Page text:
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Jasper Johns: Prints from the John and Maxine Belger Family Foundation
February 14 - March 28, 2004
Jasper Johns (born 1930) expanded our understanding of contemporary fine art printmaking. This collection of works, produced between 1960 and the present, explores this seminal artist's commitment toward his earliest Dadaist ideas as well as an anxious but clearly present humanism. The exhibition gathers together 60 prints from the Belger's collection of over 100 in a variety of print media, including intaglio, lithography and cast lead. The prints demonstrate not just John's vision but also the working relationships he developed with printers who collaborated with him in producing one of the most significant bodies of fine art prints in the last century. The exhibition at the University of Arizona Museum of Art was curated from the Belger Collection by Peter S. Briggs and will be on exhibit from February 14 through March 28, 2004. (right: Savarin, Universal Limited Art Editions,1977, lithograph: 17 aluminum plates, Twinrocker paper; ULAE, 45 1/2 x 34 1/2 inches, Bill Goldston, James V. Smith, Ed. 25/50)
John's pushes beyond the technical assumptions printmaking methods. He has exploited the use of commercial printing techniques such as offset lithography and has replaced the sheet of paper with sheets of lead that were then run through the press. These latter works undermine our expectations of the often-delicate relationship of print with paper and produce, instead, a work of dull gray metal with literal and metaphorical weight.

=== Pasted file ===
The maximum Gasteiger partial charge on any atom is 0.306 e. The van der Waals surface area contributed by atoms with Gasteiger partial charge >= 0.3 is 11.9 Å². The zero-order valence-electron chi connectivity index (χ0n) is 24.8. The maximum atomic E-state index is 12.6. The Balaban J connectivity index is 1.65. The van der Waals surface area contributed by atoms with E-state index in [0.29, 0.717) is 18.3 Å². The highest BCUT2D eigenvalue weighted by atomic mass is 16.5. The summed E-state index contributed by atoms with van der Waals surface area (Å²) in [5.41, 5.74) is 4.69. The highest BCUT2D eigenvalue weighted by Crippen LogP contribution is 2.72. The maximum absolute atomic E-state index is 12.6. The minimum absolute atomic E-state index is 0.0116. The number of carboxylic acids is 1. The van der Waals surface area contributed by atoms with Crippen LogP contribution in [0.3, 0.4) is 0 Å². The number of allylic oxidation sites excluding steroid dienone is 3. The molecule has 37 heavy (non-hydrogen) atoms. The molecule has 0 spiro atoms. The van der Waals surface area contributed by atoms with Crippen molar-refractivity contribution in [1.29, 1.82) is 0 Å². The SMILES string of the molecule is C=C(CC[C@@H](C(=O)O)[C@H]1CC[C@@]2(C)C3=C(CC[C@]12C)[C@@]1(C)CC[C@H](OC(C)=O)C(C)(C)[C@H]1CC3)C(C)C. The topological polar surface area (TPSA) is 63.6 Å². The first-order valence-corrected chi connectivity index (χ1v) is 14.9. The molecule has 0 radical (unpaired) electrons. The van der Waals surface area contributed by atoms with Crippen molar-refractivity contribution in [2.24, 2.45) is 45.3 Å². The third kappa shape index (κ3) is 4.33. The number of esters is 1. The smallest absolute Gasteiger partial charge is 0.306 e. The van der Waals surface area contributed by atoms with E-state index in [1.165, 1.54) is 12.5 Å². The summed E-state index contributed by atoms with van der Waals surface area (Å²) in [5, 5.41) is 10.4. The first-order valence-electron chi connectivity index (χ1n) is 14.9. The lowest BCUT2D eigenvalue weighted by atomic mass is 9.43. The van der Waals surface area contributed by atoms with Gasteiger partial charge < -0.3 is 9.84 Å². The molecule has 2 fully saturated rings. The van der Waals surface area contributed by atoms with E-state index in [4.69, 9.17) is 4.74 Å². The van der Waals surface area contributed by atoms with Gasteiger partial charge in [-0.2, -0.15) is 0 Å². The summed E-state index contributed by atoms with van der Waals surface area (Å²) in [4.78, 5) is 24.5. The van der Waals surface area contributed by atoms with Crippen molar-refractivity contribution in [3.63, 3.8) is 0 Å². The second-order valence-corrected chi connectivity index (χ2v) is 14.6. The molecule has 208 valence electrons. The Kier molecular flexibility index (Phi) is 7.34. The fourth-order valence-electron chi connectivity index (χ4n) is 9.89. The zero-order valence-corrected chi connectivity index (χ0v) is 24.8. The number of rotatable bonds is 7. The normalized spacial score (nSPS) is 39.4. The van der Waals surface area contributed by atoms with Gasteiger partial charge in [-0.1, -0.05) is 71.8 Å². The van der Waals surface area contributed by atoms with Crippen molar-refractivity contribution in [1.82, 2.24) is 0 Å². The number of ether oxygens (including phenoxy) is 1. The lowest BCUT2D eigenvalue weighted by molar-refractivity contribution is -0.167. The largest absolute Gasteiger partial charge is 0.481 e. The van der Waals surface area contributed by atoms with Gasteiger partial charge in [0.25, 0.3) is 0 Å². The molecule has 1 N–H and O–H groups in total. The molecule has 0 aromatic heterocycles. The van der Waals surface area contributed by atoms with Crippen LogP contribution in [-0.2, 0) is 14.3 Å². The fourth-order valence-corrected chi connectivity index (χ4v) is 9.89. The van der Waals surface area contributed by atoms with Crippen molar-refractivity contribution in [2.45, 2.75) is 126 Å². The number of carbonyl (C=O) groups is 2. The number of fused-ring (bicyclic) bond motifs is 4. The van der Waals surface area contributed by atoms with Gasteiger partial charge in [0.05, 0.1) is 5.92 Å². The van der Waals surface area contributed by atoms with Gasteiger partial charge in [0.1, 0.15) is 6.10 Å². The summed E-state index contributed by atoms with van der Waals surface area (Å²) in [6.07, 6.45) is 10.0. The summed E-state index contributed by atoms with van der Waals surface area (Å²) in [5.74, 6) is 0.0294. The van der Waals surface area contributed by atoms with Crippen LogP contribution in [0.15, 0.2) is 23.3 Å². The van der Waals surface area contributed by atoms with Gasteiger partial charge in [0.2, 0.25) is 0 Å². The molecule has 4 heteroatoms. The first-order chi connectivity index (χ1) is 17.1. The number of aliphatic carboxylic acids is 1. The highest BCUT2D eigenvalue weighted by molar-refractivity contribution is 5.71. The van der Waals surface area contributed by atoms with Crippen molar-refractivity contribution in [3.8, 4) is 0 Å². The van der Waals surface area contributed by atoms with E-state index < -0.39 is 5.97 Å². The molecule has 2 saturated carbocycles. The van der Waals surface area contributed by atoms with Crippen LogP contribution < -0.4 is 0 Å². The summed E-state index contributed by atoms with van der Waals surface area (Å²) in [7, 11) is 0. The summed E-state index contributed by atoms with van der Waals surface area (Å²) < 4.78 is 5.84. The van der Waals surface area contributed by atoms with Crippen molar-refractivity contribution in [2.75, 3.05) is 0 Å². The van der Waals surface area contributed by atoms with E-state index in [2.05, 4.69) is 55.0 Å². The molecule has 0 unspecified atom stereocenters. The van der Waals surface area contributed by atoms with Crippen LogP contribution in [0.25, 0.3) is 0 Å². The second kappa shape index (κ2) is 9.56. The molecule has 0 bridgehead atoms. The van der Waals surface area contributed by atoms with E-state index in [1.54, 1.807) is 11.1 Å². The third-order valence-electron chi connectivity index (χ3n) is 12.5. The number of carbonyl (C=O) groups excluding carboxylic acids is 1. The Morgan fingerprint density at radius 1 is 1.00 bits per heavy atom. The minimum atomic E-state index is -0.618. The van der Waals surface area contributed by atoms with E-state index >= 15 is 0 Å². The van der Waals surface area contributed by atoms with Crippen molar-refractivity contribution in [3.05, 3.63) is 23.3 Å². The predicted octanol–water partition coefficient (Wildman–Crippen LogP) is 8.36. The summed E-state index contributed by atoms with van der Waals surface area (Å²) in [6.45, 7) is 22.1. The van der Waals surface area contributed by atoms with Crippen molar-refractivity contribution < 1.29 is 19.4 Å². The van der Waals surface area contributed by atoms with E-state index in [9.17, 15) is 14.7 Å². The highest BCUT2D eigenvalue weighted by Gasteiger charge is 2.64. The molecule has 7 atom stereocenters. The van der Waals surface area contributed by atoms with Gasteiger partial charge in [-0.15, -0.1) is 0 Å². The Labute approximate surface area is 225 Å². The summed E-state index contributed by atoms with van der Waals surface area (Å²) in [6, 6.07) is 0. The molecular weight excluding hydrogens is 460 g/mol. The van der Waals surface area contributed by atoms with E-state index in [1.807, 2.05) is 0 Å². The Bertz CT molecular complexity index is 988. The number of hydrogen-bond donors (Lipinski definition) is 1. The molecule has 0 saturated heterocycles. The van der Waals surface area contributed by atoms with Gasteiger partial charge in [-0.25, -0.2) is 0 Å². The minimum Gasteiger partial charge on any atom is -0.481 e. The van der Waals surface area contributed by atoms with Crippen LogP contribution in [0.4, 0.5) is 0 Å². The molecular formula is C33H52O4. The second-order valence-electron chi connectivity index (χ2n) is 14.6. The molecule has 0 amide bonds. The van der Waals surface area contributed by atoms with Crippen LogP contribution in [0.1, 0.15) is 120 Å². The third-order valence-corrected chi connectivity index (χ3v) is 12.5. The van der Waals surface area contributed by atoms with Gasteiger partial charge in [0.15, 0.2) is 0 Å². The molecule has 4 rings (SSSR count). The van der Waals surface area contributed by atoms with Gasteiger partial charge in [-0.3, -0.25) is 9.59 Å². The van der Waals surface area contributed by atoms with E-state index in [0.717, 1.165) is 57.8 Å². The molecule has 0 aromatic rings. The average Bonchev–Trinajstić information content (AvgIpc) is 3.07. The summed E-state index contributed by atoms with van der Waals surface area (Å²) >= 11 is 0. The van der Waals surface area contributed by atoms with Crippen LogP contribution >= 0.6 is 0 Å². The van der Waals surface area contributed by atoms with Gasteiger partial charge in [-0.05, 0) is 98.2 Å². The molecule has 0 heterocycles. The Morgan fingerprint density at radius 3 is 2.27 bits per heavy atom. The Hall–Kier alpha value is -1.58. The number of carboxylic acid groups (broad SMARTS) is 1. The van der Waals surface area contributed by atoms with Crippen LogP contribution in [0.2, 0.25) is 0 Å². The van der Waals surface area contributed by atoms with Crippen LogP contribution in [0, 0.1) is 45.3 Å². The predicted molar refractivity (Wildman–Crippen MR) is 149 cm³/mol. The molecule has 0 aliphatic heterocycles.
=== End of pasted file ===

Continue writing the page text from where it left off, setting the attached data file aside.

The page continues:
Among the highlights in the exhibition are lithographs done by Johns in the 1960s with the recently deceased master printmaker Robert Blackburn. These include, for example Target (1960), 0 through 9 (1960), and Painting with Two Balls I (1962). In addition the exhibition includes, 1st Etchings (1969), a suite of 13 intaglio prints produced by ULAE; Decoy (1971, lithograph with die cuts); The Dutch Wives (1978, silkscreen); Voices 2, a triptych (1982, lithographs), After Holbien (1994, lithograph), and Green Angel 2 (1997, intaglio).
Technical accomplishments in printmaking during the last half of the 20th century have made possible the production of fine art prints of exceptional quality with a seemingly limitless inventory of technique. Such advancements are the result, in large measure, of several pioneers who were able to combine artist, master printmaker and publisher into dynamic and unified creative endeavors. Tatyana Grosman, founder of ULAE, is one of the most important of these pioneers in printmaking and in the development of John's prints.
This exhibition explores in depth what has captivated many in John's prints: his genius in the use of line, and the characteristic elegance and resonance of his forms, from the most simple to the most complex. His exploration of shades of grays compels us to examine with him the visual and tactile qualities that can be extracted from one color. John's journey continues. And we are fortunate that through this exhibition we can catch a glimpse of his creative genius. (right: Target, Universal Limited Art Editions, 1960, lithograph: 1 stone, Japan paper, 22 1/2 x 17 1/2 inches, Robert Blackburn, Ed. 5/30, Collection of Belger Arts Center for Creative Studies. ©Belger Arts Center for Creative Studies)
The Belger Family Foundation, located in Kansas City, Missouri, has a unique mission in the art world. Their collection, focused on a few specific artists seeks to explore the creative process through the personal and artistic journey. Rather than focusing on selected masterpieces, the collection focuses on a large body of work by an individual artist. In addition to Jasper Johns, the Belger Family Foundation collects work by William Christenberry, Terry Winters, William Wiley, Jaune Quick-to-See Smith, Renee Stout, Robert Stackhouse and Terry Allen. In the Foundation's quest to explore the creative act, they created the Belger Arts Center for Creative Studies, also located in Kansas City.
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